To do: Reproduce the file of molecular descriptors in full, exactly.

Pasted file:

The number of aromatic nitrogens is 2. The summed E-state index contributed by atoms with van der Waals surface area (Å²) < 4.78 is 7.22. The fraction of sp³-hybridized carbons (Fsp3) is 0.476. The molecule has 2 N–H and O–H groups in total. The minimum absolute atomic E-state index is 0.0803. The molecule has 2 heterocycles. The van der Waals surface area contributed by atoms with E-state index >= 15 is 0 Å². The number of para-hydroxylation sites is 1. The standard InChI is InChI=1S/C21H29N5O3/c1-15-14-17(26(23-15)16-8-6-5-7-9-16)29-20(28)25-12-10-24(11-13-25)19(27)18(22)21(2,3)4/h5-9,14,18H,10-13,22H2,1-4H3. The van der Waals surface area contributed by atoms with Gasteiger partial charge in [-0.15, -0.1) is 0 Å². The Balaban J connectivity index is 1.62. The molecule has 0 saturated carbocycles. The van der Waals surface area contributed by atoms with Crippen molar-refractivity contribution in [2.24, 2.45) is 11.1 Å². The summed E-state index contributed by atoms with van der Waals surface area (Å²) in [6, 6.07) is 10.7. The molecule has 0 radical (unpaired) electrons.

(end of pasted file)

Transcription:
The number of aromatic nitrogens is 2. The summed E-state index contributed by atoms with van der Waals surface area (Å²) < 4.78 is 7.22. The fraction of sp³-hybridized carbons (Fsp3) is 0.476. The molecule has 2 N–H and O–H groups in total. The minimum absolute atomic E-state index is 0.0803. The molecule has 2 heterocycles. The van der Waals surface area contributed by atoms with E-state index >= 15 is 0 Å². The number of para-hydroxylation sites is 1. The standard InChI is InChI=1S/C21H29N5O3/c1-15-14-17(26(23-15)16-8-6-5-7-9-16)29-20(28)25-12-10-24(11-13-25)19(27)18(22)21(2,3)4/h5-9,14,18H,10-13,22H2,1-4H3. The van der Waals surface area contributed by atoms with Gasteiger partial charge in [-0.15, -0.1) is 0 Å². The Balaban J connectivity index is 1.62. The molecule has 0 saturated carbocycles. The van der Waals surface area contributed by atoms with Crippen molar-refractivity contribution in [2.24, 2.45) is 11.1 Å². The summed E-state index contributed by atoms with van der Waals surface area (Å²) in [6, 6.07) is 10.7. The molecule has 0 radical (unpaired) electrons.